I've never heard of any biological controls for spiders full stop however there is a very common folk belief here in Scotland and much of the rest of the UK that horse chestnuts can be used to repel spiders in the home. Doesn't seem likely to me but you never know.
 

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Are you dead certain they are not spider mites? Those things suck. And they make webs / silk. They are much more common a problem with indoor plants & vivaria, than true spiders. They feed on the plants.

Not trying to be a pain. The countermeasures will differ, is the point of asking.
 

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Discussion Starter #9
See images of webs and spiders. first spider is juvenile second is adult size.

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Size is in CM from 0 to 1 is 1 cm.....
 

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Discussion Starter #10
If they really are spiders and I absolutely take your word for it then do you think they are mainly preying on the flies you feed or is there a lot of other microfauna in the enclosure that they're also feeding on?
Over the years I've had sudden population booms of various small insects in my tanks and they usually find a balance fairly quickly, especially predators.
I feed a tiny predatory rove beetle that also preys on fungus gnat larvae, mites etc. to some of my micro geckos and the various insect populations generally seem to reach a state of dynamic equilibrium in large enough tanks. I have no idea whether something like these rove beetles might prey on your spiders but they do eat insects that size.
I've never heard of any biological controls for spiders full stop however there is a very common folk belief here in Scotland and much of the rest of the UK that horse chestnuts can be used to repel spiders in the home. Doesn't seem likely to me but you never know.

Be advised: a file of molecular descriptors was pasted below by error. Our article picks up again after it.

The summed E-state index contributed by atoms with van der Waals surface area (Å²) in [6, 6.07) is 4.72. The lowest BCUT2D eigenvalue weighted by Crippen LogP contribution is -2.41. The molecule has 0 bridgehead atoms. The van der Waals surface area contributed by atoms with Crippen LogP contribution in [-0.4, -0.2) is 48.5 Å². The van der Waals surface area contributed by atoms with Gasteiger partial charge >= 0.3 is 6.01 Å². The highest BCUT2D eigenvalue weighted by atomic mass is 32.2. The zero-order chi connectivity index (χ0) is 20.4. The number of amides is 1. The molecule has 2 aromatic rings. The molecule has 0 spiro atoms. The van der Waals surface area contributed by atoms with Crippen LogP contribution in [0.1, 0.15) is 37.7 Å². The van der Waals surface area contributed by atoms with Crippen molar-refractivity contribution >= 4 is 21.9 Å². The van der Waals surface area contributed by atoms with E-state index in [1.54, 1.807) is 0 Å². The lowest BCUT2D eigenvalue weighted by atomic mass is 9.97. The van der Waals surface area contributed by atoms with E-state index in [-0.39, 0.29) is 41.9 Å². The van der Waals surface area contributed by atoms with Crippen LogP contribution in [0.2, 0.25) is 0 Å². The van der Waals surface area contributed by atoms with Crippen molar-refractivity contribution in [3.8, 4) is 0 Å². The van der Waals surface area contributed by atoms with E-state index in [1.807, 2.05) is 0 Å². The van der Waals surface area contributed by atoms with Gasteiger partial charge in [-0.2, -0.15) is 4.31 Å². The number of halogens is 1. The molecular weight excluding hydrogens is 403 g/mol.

The are probably feeding on the spring tales that are there in large numbers and of course on the fruit-flies. That is not going to limit them in numbers.

your micro gecko, which one is that??
 

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It isnt clear whether the 2 sizes comprise adult and juv or just 1rst and second+ instars of separate eggsacs.

Dont discount at least the possibility of a Mom in there that isnt a tiny species but one, once revealed, is easy to remove and dispatch of.

Tiny or not you could manually cull the webs with forceps and destroy the spiders in the process.

After some practice, I bet you get good at it.

You might canvas the environment for Possible Hiding (not tiny) Mom. She will be astute in building her hearth in an aspect not hit by misting or direct light.
 

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It would be really cool to get an ID, exciting but thats jmo. You could email the photos to a university or museum.

Entomologists love to ID. It would benefit the body of DB knowledge.
 

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Discussion Starter #13
It isnt clear whether the 2 sizes comprise adult and juv or just 1rst and second+ instars of separate eggsacs.

Dont discount at least the possibility of a Mom in there that isnt a tiny species but one, once revealed, is easy to remove and dispatch of.

Tiny or not you could manually cull the webs with forceps and destroy the spiders in the process.

After some practice, I bet you get good at it.

You might canvas the environment for Possible Hiding (not tiny) Mom. She will be astute in building her hearth in an aspect not hit by misting or direct light.